“Same-Sex Attracted Men and Their Wives” Ask SCOTUS to Rule Against Marriage Equality

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All eyes on the court.

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There are a lot of terrible arguments against same-sex marriage, but this may be the worst: The Supreme Court must not protect gay couples’ marriages, because doing so would demean marriages between gay men and their wives.

That, in a nutshell, is the argument put forth in an amicus brief recently filed by a group who call themselves “same-sex attracted men and their wives.” These men don’t claim to have become straight through conversion therapy—though a group of self-proclaimed ex-gays did file their own deeply sad and strange brief. Nor do they claim to be bisexual. Rather, these men admit that they’re “same-sex attracted,” but insist that “a Constitutional right to same-sex marriage can only come at the cost of marginalizing and demeaning the marriages and families” of gay men married to straight women. And that risk, they say, is reason enough for the court to rule against marriage equality.

Confused? Let the same-sex attracted men walk you through their reasoning. The gay couples suing their states for recognition argue that gay marriage bans “disfavor and demean their very identities and existence” by excluding them from marriage. But “that could only be true if the marriages of [gay men and straight women] are fakes and shams”—which, these men assert, is simply not the case. To prove it, the brief provides the personal testimonies of 10 gay men who are now happily married to straight women. Each of these men found women eager to marry them. In one testimony, a straight woman realizes she loves her gay husband “not in spite of his attractions, but because of them.” In another, a gay man explains that admitting his continued “same-sex attractions” to his wife of 10 years actually brought “renewed closeness” to their relationship. He and his wife now have four children.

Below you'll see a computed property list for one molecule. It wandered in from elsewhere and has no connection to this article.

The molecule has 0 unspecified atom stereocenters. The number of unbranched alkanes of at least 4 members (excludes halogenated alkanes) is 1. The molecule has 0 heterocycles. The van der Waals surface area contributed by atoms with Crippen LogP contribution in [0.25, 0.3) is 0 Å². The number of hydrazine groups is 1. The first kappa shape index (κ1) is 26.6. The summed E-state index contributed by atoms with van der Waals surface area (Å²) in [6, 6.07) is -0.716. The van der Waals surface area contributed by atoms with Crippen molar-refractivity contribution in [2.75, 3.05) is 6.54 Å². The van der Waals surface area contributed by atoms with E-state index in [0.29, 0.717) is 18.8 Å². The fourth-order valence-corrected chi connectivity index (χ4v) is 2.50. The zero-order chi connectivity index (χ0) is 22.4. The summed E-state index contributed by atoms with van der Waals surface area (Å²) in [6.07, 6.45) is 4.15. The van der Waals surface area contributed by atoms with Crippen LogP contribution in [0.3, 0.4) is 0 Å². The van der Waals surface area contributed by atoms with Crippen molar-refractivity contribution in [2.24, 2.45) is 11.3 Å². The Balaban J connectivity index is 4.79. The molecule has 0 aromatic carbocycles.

These testimonies are designed to disprove the notion that gay people can only have fulfilled marriages by wedding someone of the same sex. In United States v. Windsor, the court held that a federal gay marriage ban “degrade[s] and demean[s]” gay people by sending them a message that their relationship is not “worthy of dignity.” The brief confronts that powerful idea head-on by arguing that, in fact, same-sex relationships are less worthy of dignity, since gay people always have the option of marrying straight people. Or, as the brief puts it in (slightly) more legalistic terms: 

Inescapably, striking down man-woman marriage laws on the basis of a constitutional deprivation would send a message to the same-sex attracted that there is only one choice for them, that man-woman marriage is unattainable, that they are acting against their nature for desiring it. … But, in reality, the opposite is true. The institution of man-woman marriage is … an ensign, beckoning to anyone—regardless of sexual orientation—that the union of a man and a woman is uniquely significant because it is endowed with procreative power and complementary capacity.

This argument may rest on the depressing delusion that a marriage between a gay man and a straight woman can be “deeply fulfilling,” but as bleakly mistaken as that rationalization may be, at least it’s internally consistent. Every other anti-gay-marriage brief scrambles to find some pretext to explain why gay marriage bans aren’t meant to degrade gay people—like the “responsible procreation” defense to which Judge Richard Posner so memorably laid waste. The “same-sex attracted men and their wives” brief proudly shouts what all these other briefs can only whisper: Same-sex marriages don’t deserve “equal dignity.” You can decide for yourself why these men are so desperately eager to prove to the court that their marriages aren’t “fakes and shams.” But give them credit for saying what their allies cannot—and, ironically, filing what may be the most honest anti-gay-marriage brief yet.

Read more of Slate’s coverage of gay marriage at the Supreme Court